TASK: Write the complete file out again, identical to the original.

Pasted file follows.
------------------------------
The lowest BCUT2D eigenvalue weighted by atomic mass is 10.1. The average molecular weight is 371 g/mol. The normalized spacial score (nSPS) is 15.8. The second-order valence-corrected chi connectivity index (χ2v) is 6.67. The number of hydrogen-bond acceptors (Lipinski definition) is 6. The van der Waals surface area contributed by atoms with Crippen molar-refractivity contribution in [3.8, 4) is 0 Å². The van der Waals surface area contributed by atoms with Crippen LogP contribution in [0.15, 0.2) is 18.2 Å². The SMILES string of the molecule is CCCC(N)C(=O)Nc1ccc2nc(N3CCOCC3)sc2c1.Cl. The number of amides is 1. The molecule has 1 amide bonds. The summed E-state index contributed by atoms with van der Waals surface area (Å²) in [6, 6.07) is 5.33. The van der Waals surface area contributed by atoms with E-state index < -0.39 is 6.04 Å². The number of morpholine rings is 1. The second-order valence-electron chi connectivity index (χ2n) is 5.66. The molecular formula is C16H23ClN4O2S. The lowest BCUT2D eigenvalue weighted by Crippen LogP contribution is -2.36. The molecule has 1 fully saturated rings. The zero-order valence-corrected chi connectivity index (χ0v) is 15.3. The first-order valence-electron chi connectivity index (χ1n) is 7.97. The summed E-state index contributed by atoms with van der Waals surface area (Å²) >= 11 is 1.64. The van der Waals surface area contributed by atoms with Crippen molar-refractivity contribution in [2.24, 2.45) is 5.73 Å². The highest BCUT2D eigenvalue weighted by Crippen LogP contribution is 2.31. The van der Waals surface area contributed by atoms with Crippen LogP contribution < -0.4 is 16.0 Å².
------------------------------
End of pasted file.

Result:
The lowest BCUT2D eigenvalue weighted by atomic mass is 10.1. The average molecular weight is 371 g/mol. The normalized spacial score (nSPS) is 15.8. The second-order valence-corrected chi connectivity index (χ2v) is 6.67. The number of hydrogen-bond acceptors (Lipinski definition) is 6. The van der Waals surface area contributed by atoms with Crippen molar-refractivity contribution in [3.8, 4) is 0 Å². The van der Waals surface area contributed by atoms with Crippen LogP contribution in [0.15, 0.2) is 18.2 Å². The SMILES string of the molecule is CCCC(N)C(=O)Nc1ccc2nc(N3CCOCC3)sc2c1.Cl. The number of amides is 1. The molecule has 1 amide bonds. The summed E-state index contributed by atoms with van der Waals surface area (Å²) in [6, 6.07) is 5.33. The van der Waals surface area contributed by atoms with E-state index < -0.39 is 6.04 Å². The number of morpholine rings is 1. The second-order valence-electron chi connectivity index (χ2n) is 5.66. The molecular formula is C16H23ClN4O2S. The lowest BCUT2D eigenvalue weighted by Crippen LogP contribution is -2.36. The molecule has 1 fully saturated rings. The zero-order valence-corrected chi connectivity index (χ0v) is 15.3. The first-order valence-electron chi connectivity index (χ1n) is 7.97. The summed E-state index contributed by atoms with van der Waals surface area (Å²) >= 11 is 1.64. The van der Waals surface area contributed by atoms with Crippen molar-refractivity contribution in [2.24, 2.45) is 5.73 Å². The highest BCUT2D eigenvalue weighted by Crippen LogP contribution is 2.31. The van der Waals surface area contributed by atoms with Crippen LogP contribution < -0.4 is 16.0 Å².